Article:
The paper substantiates economic order within the natural (or real) world. Using philosophy of Hegel, observations, and hedonic methods, it identifies natural phenomena where creatures meet one another as markets with supply of and demand for goods and services, and energy as reference of human money. It explains the dual structure of these markets including transfer of mutual payments, and how any creature solves the paradox of being in one and the same subject producer, product (its own living body), and final user of the latter. Humans are subjected to this natural order as well as to human ones, both interact but the natural one is superior, hence humans can't escape its reactions. The paper draws Hegel's consistent entire picture of wealth and poverty, and it derives the sustainable reaction of the natural order on human poverty which is called its natural solution: Future generations of the present poor by migration if necessary will replace future generations of the present wealthy in their own societies. Why? Because of the present poor realize the top aim of the economic order of the natural world which is conservation of life, and the present wealthy don't realize it, rather and for sake of self-realization in present they follow aims of material production and related services of human societies (measured in money terms of System of National Account) which are peripheral or subordinate goods within the natural world where counts biological production and related services. Due to natural law of conservation of energy any creature including humans can spent its energy only one times, the more it spends for material production the less it can spend for biological reproduction. Statistical figures of development of net reproduction rate in human societies, and those of migrations from developing to developed countries confirm this solution.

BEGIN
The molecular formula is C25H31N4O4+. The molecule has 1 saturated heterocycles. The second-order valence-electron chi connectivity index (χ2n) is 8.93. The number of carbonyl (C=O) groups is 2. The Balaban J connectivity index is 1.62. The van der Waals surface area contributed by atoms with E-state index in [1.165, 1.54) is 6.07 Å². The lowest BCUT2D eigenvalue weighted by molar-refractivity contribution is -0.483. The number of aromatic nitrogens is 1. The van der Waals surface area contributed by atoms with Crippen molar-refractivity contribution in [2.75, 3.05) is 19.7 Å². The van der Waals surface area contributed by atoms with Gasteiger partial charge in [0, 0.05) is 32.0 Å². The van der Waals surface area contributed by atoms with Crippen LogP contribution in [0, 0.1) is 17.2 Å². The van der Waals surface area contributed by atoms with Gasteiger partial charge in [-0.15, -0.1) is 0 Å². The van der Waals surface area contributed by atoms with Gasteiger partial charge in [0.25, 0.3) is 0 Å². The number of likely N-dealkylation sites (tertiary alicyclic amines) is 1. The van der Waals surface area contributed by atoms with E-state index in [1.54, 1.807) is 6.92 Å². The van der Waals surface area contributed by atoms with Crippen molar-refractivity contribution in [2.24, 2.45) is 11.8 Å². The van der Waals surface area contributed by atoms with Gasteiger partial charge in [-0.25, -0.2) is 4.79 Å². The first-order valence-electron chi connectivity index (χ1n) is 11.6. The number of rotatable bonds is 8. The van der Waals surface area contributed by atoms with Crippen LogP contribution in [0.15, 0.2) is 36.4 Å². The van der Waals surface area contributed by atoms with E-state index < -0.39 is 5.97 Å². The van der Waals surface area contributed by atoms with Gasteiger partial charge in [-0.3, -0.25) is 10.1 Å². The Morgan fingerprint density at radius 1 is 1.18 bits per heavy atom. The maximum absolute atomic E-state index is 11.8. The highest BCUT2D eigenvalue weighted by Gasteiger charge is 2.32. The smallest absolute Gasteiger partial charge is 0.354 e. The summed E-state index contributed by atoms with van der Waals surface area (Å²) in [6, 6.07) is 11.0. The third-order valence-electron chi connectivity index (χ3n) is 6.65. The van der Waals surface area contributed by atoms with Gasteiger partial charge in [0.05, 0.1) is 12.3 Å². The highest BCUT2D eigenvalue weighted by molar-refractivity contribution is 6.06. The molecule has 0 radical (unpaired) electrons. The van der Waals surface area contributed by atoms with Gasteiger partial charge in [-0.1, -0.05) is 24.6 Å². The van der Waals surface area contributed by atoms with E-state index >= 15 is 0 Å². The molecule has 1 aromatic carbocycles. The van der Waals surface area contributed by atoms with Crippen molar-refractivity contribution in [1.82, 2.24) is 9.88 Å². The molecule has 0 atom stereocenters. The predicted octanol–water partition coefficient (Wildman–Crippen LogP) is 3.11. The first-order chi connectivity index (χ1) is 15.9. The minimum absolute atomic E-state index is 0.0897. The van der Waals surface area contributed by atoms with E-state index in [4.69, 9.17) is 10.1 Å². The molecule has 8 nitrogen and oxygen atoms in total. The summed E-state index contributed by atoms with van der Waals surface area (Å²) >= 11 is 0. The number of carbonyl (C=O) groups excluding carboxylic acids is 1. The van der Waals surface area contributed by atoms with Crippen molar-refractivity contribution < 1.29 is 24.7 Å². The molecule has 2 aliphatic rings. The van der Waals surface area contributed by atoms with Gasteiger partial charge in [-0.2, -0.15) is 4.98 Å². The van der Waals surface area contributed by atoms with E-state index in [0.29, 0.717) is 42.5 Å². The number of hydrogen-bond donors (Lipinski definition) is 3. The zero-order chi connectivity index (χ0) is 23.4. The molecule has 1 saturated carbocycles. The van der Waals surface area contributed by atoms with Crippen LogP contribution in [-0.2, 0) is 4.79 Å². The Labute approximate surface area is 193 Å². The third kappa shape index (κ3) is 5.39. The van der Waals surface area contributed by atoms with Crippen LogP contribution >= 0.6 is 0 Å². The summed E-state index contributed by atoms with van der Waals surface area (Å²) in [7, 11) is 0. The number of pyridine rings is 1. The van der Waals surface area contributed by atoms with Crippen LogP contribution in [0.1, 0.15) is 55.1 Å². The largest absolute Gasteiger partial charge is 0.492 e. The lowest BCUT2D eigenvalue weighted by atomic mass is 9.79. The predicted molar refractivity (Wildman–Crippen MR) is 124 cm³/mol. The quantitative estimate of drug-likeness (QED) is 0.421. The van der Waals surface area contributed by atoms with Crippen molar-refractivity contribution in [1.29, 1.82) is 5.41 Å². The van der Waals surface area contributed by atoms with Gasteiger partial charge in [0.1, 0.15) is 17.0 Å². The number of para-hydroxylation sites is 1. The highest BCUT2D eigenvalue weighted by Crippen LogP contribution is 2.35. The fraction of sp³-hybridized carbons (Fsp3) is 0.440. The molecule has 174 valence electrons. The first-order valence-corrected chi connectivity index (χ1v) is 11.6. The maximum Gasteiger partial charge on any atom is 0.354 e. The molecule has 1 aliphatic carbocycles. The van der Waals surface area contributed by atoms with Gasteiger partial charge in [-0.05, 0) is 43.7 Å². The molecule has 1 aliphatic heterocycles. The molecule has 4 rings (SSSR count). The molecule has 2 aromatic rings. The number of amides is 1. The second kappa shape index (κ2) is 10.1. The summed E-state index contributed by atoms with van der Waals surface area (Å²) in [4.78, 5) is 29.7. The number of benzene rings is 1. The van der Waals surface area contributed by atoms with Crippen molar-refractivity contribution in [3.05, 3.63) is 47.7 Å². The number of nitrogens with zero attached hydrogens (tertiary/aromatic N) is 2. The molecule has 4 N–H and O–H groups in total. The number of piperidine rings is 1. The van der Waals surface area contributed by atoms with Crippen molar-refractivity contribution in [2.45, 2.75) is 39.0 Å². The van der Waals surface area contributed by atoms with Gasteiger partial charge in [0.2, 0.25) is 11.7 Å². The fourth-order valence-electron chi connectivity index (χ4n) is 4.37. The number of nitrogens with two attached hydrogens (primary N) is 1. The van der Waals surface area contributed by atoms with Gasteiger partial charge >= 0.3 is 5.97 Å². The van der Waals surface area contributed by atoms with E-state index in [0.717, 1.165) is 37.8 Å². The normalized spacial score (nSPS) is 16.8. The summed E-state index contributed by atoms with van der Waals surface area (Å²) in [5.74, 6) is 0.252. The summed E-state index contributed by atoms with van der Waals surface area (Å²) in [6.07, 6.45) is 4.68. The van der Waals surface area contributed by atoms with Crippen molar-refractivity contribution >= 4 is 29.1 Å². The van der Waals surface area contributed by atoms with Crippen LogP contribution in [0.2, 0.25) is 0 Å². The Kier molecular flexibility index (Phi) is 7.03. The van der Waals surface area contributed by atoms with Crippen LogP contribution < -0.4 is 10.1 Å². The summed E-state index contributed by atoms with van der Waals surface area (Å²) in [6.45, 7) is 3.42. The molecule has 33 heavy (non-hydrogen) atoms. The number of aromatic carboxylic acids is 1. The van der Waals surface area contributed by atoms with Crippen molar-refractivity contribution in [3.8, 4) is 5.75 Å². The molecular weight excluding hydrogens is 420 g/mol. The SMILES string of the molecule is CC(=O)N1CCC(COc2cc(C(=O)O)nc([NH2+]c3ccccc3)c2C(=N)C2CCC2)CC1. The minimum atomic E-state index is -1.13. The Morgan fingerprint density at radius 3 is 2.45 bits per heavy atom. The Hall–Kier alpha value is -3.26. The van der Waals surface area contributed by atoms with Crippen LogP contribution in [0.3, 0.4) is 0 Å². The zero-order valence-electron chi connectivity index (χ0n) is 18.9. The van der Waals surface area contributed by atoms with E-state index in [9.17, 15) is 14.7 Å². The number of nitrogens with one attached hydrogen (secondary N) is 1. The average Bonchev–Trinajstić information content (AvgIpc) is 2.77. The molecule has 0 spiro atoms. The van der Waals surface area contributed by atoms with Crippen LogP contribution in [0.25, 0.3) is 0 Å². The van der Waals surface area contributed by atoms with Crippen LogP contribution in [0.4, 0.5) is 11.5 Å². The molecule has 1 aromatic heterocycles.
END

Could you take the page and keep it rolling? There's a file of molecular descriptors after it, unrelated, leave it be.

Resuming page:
Keywords: Poverty; Philosophy of Economics; Natural Economics; Energy
Biography: Helmut Maier started his scientific career with the Centre for Future's Research in 1969 in Berlin/Germany. In 1972 he made his PH. D. in economics and social sciences at Free University of Berlin with Ossip Flechtheim, Reinhard Selten, and Herbert Stachowiak; in 1976 his post doctor in systems theory and planning theory at Technical University Berlin with Rainer Mackensen et al. From 1974 to 2008 he served as Professor at Berlin School of Economics, between 1981 and 1986 as Vice Rector. Since October 2008 he is Head of Leontief-Institute for Economic Analysis in Berlin. Main scientific contributions are his evidence of compatibility of economic goals and goals of environmental protection (Ekonometria 4/2000), the algebraic solution of the problem of linear regression (Ekonometria 5/2000 and Taschenbuch der Statistik, 2000), and his confirmation of economic and financial order within the natural world (since 2003 in Werkstatthefte aus Statistik und Ökonometrie, ISSN 1439-3956).